lads and the lower peasantry, we are told, look- 
ed upon him not without dread, "least he 
should pickle and preserve them in sarcastic 
song." Once at a gathering when two young 
lads were quarreling. Burns rose up and said, 
"Sit down and — — , or else I'll hang j'ou up 
like potato-bogles in song tomorrow." They 
immediately stopped. 

There is much in Burns' poetry that is thor- 
oughly his own. He brings before us charac- 
ters, situations, moods — which belong to the 
permanent and elemental in our nature. He is 
the poet of the commonplace. Coleridge's 
image of whetting the pebble to bring out its 
color and brillance is particulary apt in the 
case of Burns ; for it was the common if not the 
commonplace that he dealt with, and his work- 
manship made it sparkle like a jewel. 

Too, in that aspect in which he is most 
supreme, the writing of songs, he is a musician 
as well as a poet. Though he made no tunes 
he saved hundreds * * * saved them not merely 
for the antiquary and the connoiseur but for 
the great mass of lover of the sweet and simple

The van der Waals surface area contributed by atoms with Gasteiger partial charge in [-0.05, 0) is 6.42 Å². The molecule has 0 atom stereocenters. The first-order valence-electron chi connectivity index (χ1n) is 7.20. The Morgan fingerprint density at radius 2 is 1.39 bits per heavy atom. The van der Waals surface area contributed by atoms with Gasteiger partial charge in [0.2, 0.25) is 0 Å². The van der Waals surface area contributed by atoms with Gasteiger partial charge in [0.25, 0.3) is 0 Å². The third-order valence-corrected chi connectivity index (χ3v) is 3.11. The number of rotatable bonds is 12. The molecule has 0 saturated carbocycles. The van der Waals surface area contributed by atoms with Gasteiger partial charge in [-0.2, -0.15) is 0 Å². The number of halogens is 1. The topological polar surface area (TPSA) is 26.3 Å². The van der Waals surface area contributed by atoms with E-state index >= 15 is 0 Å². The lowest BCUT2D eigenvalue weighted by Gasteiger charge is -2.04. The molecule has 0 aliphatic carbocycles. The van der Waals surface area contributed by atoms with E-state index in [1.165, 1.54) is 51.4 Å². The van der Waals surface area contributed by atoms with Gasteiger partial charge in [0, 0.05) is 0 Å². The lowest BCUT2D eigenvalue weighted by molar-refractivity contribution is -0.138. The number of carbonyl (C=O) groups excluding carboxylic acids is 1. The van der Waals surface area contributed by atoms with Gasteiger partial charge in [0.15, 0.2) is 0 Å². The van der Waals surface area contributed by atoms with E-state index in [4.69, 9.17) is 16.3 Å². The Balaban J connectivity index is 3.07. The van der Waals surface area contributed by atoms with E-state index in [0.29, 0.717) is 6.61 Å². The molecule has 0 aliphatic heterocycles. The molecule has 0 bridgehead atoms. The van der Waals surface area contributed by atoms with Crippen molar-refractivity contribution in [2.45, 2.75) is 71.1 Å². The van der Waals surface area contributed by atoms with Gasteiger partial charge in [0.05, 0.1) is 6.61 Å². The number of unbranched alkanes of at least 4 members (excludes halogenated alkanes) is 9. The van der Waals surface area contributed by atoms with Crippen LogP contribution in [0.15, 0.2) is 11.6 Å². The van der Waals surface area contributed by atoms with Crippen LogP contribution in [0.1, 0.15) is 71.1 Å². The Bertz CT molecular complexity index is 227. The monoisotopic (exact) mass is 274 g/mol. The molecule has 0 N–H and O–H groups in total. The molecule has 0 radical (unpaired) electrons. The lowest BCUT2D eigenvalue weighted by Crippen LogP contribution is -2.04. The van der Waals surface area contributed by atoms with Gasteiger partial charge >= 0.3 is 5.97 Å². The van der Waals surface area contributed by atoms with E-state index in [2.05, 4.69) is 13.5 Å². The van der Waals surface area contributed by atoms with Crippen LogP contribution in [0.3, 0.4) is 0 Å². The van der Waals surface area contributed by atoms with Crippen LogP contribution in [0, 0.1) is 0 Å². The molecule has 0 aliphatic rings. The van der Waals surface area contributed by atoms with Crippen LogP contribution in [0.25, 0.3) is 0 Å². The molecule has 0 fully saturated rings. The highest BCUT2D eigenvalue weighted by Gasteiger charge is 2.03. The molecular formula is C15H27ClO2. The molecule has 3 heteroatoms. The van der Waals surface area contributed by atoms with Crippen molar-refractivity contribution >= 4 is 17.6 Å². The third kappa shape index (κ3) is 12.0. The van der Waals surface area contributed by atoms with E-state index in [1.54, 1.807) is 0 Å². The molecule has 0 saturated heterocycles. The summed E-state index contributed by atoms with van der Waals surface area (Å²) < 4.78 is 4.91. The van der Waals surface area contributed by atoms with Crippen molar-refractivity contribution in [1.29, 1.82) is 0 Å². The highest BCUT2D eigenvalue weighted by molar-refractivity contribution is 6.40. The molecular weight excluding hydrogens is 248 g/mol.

melody. He saved them by writing for them 
fit and immortal words. It is for this, his song 
writing, most of all that Scotland and the world 
loves Burns. He never, save at the resolute 
entreaty of a scientific musician, sacrificed 
sense for sound. 

Although his verse did not enjoy the great 
tragic tones of Shakespeare, nor the delicate 
and filmy subtleties of Shelly, but nevertheless 

he could utter pathos most intolerably piercing, 
and overwhelming remorse. And his composi- 
tions enjoyed a fresh and inspiring gaity, roist- 
ering mirth, keen irony, and a thousand phases 
of passion. This he did in verse of amazing 
variety — sometimes tender and caressing; 
sometimes rushing like a torrent. 

As heretofore mentioned Burns' long suit